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by John Grey



A Prodigal Son Pays A Brief Visit


When you return from sitting on the seawall,

or the steps of the monument,

or the park bench beside the young woman,

will this kitchen chair still mean anything to you?


Having squeezed the oranges of the fruit-seller,

stared in the window of the bakery,

or walked by the café inhaling that smell

            of chicory and hummus,

how will you take to the meal

that’s placed in front of you,

that was cooked on this stove,

these hot plates?


Having spent the summer in Rome,

Fall on the west coast,

and winter in the mountains,

what can you think of this tiny room,

with its bland wallpaper,

the old refrigerator humming away,

the photo on the wall of your grandfather?


You’ve been all over the world

but were you ever in a womb, I wonder.



a line, (a short blue one)



A Man Alone


The dark is out

            to limit your knowing –

is that a tenement stoop

or a grave?



the street’s lights blaze

but their comfort

            is immediately snatched away

            by shadow.


Between earth and stars,

street sign and front,

you occupy such little ground.


Any less of yourself

            and you’d be absent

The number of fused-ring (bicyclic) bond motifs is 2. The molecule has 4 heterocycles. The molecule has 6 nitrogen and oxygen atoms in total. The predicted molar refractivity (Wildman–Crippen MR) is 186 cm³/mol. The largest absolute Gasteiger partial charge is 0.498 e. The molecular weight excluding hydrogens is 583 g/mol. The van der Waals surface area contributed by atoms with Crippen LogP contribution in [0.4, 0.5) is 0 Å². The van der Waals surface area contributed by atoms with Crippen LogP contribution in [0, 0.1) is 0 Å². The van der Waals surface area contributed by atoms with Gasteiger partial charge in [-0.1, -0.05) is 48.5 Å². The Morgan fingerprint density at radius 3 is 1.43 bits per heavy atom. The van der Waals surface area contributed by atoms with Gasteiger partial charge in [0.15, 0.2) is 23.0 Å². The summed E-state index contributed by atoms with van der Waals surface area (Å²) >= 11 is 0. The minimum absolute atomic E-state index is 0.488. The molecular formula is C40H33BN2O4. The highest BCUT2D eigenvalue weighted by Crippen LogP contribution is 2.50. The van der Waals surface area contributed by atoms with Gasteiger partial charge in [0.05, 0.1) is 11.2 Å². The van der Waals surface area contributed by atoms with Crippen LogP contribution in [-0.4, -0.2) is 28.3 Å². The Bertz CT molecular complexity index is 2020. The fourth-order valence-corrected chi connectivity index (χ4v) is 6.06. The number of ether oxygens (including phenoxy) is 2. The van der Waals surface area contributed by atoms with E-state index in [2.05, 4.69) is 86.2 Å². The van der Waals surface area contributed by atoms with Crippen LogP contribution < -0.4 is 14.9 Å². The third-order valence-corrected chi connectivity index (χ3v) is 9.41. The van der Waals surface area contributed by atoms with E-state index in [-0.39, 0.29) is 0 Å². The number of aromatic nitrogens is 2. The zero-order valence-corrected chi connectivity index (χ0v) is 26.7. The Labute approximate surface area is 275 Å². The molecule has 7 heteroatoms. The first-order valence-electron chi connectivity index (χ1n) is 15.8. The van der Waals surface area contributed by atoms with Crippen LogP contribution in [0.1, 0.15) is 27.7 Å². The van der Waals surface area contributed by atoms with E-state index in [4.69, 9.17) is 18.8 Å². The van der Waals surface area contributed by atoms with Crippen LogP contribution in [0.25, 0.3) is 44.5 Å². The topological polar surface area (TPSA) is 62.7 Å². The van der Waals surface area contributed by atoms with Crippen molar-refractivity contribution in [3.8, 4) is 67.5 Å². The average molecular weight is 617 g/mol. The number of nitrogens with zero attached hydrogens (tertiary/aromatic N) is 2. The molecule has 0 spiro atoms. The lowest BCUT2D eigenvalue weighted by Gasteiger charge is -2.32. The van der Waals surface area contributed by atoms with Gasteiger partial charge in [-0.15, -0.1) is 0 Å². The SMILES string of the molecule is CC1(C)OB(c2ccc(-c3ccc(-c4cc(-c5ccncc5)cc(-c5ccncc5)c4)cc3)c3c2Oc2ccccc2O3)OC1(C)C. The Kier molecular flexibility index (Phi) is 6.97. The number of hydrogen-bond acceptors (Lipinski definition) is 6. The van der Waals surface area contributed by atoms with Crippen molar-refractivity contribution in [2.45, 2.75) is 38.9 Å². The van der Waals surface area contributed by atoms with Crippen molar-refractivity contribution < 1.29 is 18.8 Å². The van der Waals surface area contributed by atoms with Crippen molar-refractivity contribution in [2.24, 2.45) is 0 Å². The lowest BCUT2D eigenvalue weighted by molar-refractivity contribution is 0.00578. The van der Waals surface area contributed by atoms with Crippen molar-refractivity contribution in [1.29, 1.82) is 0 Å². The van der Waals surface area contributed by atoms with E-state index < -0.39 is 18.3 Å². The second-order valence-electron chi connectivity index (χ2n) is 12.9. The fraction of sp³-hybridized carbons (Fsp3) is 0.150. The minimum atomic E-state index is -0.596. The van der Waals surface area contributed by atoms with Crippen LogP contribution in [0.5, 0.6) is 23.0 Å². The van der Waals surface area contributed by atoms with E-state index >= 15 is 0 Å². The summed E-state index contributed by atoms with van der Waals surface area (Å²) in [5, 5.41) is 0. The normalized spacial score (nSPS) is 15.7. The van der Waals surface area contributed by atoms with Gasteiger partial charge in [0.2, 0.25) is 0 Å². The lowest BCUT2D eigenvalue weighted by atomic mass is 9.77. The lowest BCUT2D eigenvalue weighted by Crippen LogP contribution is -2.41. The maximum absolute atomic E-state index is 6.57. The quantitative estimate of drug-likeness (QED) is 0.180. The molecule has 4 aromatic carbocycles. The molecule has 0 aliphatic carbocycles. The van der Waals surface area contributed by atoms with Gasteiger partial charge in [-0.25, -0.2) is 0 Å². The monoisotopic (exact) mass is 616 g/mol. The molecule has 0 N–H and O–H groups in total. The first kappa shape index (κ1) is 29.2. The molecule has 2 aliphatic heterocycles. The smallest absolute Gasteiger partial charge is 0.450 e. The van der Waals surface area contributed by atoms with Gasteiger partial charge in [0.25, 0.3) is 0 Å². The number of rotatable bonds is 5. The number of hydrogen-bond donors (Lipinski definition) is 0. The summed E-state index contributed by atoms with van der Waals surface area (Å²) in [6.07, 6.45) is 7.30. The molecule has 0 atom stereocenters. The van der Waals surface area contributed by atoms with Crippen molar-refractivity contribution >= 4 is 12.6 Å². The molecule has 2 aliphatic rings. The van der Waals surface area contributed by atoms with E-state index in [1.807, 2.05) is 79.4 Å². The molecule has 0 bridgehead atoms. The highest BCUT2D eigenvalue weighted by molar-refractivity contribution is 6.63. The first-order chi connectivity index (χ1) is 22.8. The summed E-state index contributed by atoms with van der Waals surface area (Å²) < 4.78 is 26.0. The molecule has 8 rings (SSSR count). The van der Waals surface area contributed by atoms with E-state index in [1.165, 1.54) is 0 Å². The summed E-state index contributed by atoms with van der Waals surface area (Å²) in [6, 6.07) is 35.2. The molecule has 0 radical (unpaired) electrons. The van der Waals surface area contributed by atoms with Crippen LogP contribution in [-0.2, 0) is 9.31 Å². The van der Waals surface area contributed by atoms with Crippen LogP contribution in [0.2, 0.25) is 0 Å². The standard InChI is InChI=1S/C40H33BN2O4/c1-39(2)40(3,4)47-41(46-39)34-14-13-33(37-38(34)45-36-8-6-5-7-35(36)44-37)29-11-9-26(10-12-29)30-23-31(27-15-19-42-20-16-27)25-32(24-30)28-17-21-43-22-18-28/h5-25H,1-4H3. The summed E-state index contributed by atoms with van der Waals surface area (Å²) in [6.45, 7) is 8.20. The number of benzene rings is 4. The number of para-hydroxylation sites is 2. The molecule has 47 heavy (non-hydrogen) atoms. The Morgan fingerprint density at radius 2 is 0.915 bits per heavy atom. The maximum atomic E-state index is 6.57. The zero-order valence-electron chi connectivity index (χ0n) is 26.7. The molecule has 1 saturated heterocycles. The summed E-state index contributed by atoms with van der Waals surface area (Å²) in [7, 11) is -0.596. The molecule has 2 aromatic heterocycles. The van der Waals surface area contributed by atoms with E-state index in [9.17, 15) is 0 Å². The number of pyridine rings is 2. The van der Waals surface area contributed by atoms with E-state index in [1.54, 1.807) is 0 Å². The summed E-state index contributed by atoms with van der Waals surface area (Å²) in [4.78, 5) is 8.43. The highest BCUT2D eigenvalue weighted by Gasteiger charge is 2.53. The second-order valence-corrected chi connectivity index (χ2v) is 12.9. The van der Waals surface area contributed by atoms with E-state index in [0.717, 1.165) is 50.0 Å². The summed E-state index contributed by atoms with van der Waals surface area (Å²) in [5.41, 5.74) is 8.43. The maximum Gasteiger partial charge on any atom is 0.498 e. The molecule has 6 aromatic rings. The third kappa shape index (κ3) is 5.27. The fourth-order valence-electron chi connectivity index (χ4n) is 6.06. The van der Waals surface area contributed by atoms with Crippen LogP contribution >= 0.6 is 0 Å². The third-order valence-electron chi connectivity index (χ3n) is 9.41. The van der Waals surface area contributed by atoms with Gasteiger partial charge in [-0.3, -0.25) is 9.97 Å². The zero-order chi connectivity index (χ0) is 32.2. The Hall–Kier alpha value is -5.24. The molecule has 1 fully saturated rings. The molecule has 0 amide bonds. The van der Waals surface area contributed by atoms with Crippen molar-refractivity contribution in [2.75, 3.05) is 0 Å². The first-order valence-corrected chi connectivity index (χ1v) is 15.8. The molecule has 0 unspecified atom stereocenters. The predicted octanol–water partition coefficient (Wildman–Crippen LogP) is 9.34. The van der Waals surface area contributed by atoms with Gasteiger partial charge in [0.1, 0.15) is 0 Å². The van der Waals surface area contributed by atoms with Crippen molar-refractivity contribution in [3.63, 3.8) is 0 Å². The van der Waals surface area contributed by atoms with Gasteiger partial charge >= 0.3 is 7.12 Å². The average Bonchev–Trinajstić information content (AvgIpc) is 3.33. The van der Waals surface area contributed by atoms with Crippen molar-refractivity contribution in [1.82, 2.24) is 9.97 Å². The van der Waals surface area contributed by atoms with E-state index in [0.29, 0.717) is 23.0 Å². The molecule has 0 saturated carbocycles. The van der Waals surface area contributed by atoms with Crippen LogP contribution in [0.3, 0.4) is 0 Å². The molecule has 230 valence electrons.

from this world.


You’re a body wrapped in jacket,

unruly hair, flustered by wind,

            blowing out your eyes.


From a dark alley,

you emerge into the riverfront.

You go down to the river.

The sights resume

            but underwater.



a line, (a short blue one)



Death Of A Rock Singer


I no longer play your music

but please don’t blame me.

It’s the 70’s fault.

They’re so long ago.


But I read the news stories diligently:

where you were found,

who discovered you.

But not the cause of your death.

The law’s lips are zipped.


You’ve survived the OD years

so it could have been a heart attack,

or cancer,

the stuff that happens to the kind of people

who haven’t bought a record album in years.


While I was listening elsewhere,

you became mortal.

Once a body of work,

now just your body.



a line, (a short blue one)



Sled Ride

She's prone on her belly

on the sled

coasting down the gentle hill.

It's her fiftieth birthday,

the reunion,

in an out-of-shape body,

of a childhood skill.

Even at a friendly angle,

she accelerates a little.

There's a moment

when control is lost to her,

and she skims the snow-top

faster than intended.

But then the landscape

shifts into a lower gear,

slows her down,

until she cruises to a halt

on flat forgiving ground.

At her age,

there's still these moments

of release, of abandonment,

but wait long enough

and it all flattens out for her.


a line, (a short blue one)



Your Triumph


Summer keeps you in its thoughts,

as do my closed eyes,

and the stars that came with you

still permeate the sky.


How long has it been?

And yet, how lucid the image.


Lifting yourself out of the pool,

hair drenched,

face dimpled outwardly

with droplets –

I see it plain.


My memory is your triumph.



a line, (a blue one)


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